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I think it is a simple question for you....i am pretty new in c++.....

So i have a vector defined like this:

vector<vector<float> > big_vector;

I read a file and initialized this vector, then the big_wector has about 200,000 elements in it. each is a vector < float >

Then I wanted to modify the elements in big_vector, for some elements I need to resize them first,(e.g. from 0 to 300)

big_vector[i].resize(new_size);

When I ran the program, first it went well, after some modifications, a "segmentation fault" occurred at the line above.

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Have you considered using a debugger to examine the values you are passing to see if they are out of range? –  i_am_jorf Mar 18 '09 at 20:50
    
There is not enough information to help you. If you posted the code we could at least see what you are doing. An English description of the problem is NOT a good idea as this explains what you think you are doing not what you are actually doing. –  Loki Astari Mar 18 '09 at 20:54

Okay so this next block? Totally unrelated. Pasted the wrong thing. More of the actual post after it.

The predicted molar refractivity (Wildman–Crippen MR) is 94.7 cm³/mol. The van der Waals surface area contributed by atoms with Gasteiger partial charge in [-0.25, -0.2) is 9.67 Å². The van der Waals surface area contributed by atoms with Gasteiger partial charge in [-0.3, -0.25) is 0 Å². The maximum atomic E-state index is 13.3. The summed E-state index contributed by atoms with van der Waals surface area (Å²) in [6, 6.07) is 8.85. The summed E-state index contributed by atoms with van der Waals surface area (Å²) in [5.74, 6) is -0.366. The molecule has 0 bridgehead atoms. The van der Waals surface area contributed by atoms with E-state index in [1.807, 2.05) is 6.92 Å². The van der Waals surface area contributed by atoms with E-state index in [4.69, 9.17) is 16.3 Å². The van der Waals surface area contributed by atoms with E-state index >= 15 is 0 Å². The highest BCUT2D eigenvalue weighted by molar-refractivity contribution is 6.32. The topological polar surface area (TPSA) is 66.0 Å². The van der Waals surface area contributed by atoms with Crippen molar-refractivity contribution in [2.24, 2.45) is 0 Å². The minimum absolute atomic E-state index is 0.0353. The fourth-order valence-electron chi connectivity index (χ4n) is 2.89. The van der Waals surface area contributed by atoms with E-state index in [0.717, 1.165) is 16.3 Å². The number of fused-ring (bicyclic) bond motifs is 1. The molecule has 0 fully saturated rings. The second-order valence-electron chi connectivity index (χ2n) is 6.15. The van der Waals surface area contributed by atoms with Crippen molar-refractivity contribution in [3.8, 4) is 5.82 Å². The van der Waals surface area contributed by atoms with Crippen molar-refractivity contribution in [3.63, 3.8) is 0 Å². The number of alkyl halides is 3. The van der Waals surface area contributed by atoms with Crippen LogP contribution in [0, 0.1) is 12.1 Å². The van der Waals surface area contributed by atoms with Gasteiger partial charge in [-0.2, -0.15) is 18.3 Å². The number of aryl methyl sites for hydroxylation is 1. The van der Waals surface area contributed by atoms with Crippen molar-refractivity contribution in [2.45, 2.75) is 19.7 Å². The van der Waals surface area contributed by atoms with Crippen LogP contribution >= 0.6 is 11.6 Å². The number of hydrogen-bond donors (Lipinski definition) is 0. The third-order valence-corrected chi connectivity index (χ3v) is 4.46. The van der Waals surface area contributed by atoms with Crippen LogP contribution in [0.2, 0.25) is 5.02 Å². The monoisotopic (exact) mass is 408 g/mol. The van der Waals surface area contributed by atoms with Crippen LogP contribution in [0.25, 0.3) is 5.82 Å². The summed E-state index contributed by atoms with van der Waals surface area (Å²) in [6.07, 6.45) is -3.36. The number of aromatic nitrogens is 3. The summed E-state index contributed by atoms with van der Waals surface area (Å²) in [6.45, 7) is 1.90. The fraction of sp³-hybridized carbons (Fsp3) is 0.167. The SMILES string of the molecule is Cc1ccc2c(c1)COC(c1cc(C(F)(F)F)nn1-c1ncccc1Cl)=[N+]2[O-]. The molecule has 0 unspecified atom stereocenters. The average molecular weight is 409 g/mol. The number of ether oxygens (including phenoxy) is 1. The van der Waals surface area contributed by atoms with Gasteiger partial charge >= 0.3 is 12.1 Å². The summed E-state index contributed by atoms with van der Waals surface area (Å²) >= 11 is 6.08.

heh, "big wector" –  Lightness Races in Orbit Feb 27 '12 at 12:37

3 Answers 3

First you need to resize big_vector, so that it has some vectors to resize.

int total_vectors = 100;
big_vector.resize(total_vectors);
for(int i = 0; i < total_vectors; ++i)
     big_vector[i].resize(new_size);
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Why do you need to resize vectors? Are simple push_back is not enough? Or do you set some values by index?

If you set values by index I'd recommend to use std::generate_n with std::back_inserter

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You have a vector of vectors.

Before you can access big_vector[i] (the vector of floats at i) you must set the size of big_vector itself.

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